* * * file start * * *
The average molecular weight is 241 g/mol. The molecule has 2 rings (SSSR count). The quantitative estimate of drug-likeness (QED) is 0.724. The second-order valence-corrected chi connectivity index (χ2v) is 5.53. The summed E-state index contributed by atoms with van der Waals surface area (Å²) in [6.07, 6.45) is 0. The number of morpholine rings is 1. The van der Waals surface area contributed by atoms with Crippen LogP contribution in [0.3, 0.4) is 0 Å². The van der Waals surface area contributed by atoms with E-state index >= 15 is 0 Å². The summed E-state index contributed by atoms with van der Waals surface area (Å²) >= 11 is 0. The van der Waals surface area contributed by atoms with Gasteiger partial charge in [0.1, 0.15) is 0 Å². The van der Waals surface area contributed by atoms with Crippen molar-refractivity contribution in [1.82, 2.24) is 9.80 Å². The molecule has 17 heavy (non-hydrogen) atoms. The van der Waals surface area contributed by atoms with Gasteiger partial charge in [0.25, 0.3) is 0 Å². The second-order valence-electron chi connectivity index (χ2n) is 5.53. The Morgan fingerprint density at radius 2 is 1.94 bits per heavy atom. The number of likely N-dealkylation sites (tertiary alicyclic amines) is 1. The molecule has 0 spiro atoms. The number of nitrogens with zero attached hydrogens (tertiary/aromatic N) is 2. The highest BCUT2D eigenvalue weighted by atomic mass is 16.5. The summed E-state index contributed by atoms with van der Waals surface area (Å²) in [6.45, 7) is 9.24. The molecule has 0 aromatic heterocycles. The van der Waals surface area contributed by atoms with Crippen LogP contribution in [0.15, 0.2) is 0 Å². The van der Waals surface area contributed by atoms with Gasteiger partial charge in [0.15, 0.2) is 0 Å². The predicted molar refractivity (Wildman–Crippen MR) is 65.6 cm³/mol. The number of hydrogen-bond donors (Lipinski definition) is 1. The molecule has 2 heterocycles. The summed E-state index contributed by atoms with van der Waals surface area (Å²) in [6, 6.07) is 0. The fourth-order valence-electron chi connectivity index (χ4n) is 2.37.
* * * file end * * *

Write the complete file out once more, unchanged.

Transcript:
The average molecular weight is 241 g/mol. The molecule has 2 rings (SSSR count). The quantitative estimate of drug-likeness (QED) is 0.724. The second-order valence-corrected chi connectivity index (χ2v) is 5.53. The summed E-state index contributed by atoms with van der Waals surface area (Å²) in [6.07, 6.45) is 0. The number of morpholine rings is 1. The van der Waals surface area contributed by atoms with Crippen LogP contribution in [0.3, 0.4) is 0 Å². The van der Waals surface area contributed by atoms with E-state index >= 15 is 0 Å². The summed E-state index contributed by atoms with van der Waals surface area (Å²) >= 11 is 0. The van der Waals surface area contributed by atoms with Gasteiger partial charge in [0.1, 0.15) is 0 Å². The van der Waals surface area contributed by atoms with Crippen molar-refractivity contribution in [1.82, 2.24) is 9.80 Å². The molecule has 17 heavy (non-hydrogen) atoms. The van der Waals surface area contributed by atoms with Gasteiger partial charge in [0.25, 0.3) is 0 Å². The second-order valence-electron chi connectivity index (χ2n) is 5.53. The Morgan fingerprint density at radius 2 is 1.94 bits per heavy atom. The number of likely N-dealkylation sites (tertiary alicyclic amines) is 1. The molecule has 0 spiro atoms. The number of nitrogens with zero attached hydrogens (tertiary/aromatic N) is 2. The highest BCUT2D eigenvalue weighted by atomic mass is 16.5. The summed E-state index contributed by atoms with van der Waals surface area (Å²) in [6.45, 7) is 9.24. The molecule has 0 aromatic heterocycles. The van der Waals surface area contributed by atoms with Crippen LogP contribution in [0.15, 0.2) is 0 Å². The van der Waals surface area contributed by atoms with Gasteiger partial charge in [0.15, 0.2) is 0 Å². The predicted molar refractivity (Wildman–Crippen MR) is 65.6 cm³/mol. The number of hydrogen-bond donors (Lipinski definition) is 1. The molecule has 2 heterocycles. The summed E-state index contributed by atoms with van der Waals surface area (Å²) in [6, 6.07) is 0. The fourth-order valence-electron chi connectivity index (χ4n) is 2.37.